Sex, Race, and Life Expectancy After Acute Myocardial Infarction
What are the sex and race differences in long-term survival after acute myocardial infarction (AMI) using life expectancy and years of potential life lost (YPLLs) to account for differences in population-based life expectancy?
The investigators used data from the Cooperative Cardiovascular Project, a prospective cohort study of Medicare beneficiaries hospitalized for AMI between 1994 and 1995 (n = 146,743), and calculated life expectancy and YPLLs using Cox proportional hazards regression with extrapolation using exponential models.
Of the 146,743 patients with AMI, 48.1% were women and 6.4% were black; the average age was 75.9 years. Post-AMI life expectancy estimates were similar for men and women of the same race, but lower for black patients than white patients. On average, women lost 10.5% (standard error [SE] 0.3%) more of their expected life than men, and black patients lost 6.2% (SE 0.6%) more of their expected life than white patients. After adjustment, women still lost an average of 7.8% (0.3%) more of their expected life than men, but black race became associated with a survival advantage, suggesting that racial differences in YPLLs were largely explained by differences in clinical presentation and treatment between black and white patients.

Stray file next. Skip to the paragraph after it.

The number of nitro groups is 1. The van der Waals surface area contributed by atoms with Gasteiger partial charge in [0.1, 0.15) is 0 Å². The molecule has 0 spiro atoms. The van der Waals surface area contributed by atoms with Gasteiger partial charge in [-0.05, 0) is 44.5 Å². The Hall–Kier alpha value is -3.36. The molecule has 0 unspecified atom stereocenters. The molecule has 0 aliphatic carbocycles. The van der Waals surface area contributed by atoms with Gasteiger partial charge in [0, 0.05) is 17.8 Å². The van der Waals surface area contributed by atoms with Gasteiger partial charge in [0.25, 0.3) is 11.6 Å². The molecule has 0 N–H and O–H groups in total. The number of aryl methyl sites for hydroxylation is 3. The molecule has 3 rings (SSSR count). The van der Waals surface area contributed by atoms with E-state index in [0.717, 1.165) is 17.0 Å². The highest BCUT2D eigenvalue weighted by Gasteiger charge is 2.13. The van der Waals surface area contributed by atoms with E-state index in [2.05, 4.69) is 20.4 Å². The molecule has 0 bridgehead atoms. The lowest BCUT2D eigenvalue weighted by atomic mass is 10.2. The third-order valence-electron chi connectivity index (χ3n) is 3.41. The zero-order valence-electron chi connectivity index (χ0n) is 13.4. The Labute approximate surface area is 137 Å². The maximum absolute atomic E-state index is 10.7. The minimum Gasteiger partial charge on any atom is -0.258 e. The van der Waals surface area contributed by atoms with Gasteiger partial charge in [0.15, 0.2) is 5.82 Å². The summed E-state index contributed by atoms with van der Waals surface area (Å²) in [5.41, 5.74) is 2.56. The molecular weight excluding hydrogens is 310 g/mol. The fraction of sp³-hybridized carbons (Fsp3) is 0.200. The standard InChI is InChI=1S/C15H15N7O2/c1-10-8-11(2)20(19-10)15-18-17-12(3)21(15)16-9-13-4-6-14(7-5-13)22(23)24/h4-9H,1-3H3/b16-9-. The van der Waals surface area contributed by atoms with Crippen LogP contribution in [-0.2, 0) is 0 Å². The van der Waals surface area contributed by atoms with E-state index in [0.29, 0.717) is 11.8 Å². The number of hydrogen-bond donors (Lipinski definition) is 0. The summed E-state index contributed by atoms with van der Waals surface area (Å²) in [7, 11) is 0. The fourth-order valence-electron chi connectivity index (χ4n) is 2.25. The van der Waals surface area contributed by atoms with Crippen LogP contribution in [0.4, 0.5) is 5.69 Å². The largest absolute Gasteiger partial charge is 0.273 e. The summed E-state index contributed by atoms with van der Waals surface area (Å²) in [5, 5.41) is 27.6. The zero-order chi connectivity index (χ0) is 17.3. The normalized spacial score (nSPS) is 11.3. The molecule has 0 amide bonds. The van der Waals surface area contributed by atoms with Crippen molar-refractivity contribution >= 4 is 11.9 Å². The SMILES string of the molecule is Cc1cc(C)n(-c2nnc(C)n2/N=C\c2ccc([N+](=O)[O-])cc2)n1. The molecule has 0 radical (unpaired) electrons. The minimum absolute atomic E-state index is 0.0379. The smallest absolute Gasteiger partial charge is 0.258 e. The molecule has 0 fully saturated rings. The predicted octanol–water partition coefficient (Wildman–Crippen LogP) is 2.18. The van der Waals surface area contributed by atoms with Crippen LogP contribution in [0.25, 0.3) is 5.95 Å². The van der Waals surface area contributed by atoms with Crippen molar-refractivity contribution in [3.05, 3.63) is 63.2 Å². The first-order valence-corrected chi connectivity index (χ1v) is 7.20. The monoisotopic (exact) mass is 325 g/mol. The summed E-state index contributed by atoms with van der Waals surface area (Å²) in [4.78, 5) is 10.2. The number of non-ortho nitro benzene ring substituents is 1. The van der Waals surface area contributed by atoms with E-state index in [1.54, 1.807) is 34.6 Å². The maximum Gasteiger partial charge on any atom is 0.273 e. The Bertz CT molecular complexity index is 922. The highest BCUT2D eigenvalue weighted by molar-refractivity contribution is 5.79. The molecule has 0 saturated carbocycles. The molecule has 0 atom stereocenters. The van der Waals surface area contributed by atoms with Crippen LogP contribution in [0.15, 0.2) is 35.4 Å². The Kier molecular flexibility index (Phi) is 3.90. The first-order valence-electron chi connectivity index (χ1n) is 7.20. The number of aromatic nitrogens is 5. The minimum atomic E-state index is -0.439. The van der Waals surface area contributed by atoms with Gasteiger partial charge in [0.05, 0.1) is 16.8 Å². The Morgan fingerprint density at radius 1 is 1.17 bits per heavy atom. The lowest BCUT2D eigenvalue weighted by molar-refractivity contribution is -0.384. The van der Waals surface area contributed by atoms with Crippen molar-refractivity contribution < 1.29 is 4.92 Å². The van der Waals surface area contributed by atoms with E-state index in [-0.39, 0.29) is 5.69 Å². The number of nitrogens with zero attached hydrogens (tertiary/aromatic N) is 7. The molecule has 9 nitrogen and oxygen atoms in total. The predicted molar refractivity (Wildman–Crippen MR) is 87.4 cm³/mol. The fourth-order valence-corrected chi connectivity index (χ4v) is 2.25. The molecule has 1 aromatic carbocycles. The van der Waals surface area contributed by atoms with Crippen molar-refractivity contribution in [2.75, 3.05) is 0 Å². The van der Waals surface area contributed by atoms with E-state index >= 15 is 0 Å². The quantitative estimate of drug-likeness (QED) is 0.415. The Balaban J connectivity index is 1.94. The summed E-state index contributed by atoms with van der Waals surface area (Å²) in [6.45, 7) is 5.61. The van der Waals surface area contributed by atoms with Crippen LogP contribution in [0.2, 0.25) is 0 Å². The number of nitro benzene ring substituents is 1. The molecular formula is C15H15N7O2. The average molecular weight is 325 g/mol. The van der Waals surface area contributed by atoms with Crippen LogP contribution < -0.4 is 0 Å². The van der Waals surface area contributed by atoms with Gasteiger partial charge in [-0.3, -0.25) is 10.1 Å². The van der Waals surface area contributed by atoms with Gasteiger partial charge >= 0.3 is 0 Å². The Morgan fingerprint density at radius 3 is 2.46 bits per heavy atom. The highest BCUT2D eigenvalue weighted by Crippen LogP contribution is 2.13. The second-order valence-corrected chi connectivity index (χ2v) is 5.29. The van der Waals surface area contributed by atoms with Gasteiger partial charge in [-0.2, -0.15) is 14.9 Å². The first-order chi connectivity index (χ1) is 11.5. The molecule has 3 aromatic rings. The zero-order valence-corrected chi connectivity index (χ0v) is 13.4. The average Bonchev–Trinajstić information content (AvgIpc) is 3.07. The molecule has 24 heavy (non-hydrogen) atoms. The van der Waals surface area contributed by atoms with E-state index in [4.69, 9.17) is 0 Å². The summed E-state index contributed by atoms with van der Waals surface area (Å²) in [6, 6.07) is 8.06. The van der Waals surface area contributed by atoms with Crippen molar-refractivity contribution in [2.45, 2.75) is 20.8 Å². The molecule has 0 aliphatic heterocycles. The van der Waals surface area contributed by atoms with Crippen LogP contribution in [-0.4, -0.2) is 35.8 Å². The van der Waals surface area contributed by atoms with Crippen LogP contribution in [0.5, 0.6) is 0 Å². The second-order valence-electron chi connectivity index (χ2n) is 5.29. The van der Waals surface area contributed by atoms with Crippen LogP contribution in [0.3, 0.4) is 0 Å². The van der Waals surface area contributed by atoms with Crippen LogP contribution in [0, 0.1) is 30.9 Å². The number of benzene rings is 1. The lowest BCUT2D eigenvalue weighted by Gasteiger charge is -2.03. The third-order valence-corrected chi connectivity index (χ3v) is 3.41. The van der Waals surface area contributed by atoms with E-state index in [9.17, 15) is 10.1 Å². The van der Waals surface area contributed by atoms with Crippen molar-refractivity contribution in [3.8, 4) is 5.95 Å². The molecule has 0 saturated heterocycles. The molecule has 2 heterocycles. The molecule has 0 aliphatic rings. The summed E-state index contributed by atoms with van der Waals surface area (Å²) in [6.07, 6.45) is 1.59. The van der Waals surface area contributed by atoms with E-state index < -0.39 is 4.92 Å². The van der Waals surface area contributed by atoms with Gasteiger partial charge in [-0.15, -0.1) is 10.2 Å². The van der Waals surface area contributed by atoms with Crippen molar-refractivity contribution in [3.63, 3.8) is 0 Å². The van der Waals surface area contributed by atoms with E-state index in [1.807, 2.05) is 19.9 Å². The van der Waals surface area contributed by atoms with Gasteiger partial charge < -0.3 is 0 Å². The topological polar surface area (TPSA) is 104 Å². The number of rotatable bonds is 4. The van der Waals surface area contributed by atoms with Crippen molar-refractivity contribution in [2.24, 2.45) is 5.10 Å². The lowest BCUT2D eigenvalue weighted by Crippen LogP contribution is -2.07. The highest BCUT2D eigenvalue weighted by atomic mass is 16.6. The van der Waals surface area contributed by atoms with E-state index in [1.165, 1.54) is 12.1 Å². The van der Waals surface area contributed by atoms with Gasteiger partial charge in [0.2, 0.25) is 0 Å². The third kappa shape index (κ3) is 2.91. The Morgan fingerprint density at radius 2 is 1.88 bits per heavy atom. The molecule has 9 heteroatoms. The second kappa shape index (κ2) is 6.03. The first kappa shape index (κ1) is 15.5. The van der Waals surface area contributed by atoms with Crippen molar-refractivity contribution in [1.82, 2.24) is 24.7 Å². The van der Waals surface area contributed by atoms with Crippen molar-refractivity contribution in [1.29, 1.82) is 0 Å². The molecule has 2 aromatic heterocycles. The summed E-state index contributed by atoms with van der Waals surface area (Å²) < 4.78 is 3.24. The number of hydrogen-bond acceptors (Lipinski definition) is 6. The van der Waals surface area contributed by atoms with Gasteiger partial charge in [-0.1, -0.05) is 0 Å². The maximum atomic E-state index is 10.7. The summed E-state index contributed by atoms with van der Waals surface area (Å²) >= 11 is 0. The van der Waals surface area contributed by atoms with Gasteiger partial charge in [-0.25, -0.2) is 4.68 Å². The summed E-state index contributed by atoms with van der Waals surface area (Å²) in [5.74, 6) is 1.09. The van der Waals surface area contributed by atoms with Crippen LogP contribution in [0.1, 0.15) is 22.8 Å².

The authors concluded that women and black patients lost more years of life after AMI, on average, than men and white patients.
This study found large differences in life expectancy and YPLLs between sexes and races with women and black patients having the largest YPLLs, and sheds new insight on sex and racial differences in survival after AMI. Whereas much of the racial difference in YPLLs could be explained by differences in clinical presentation and treatment between black and white patients, this was not true for the observed sex differences. We need strategies that reduce the higher risk factor burden in women and improve long-term management of heart disease in women.
Keywords: Acute Coronary Syndrome, African Americans, Geriatrics, Life Expectancy, Medicare, Myocardial Infarction, Risk Factors, Sex Characteristics, Survival, Treatment Outcome, Women
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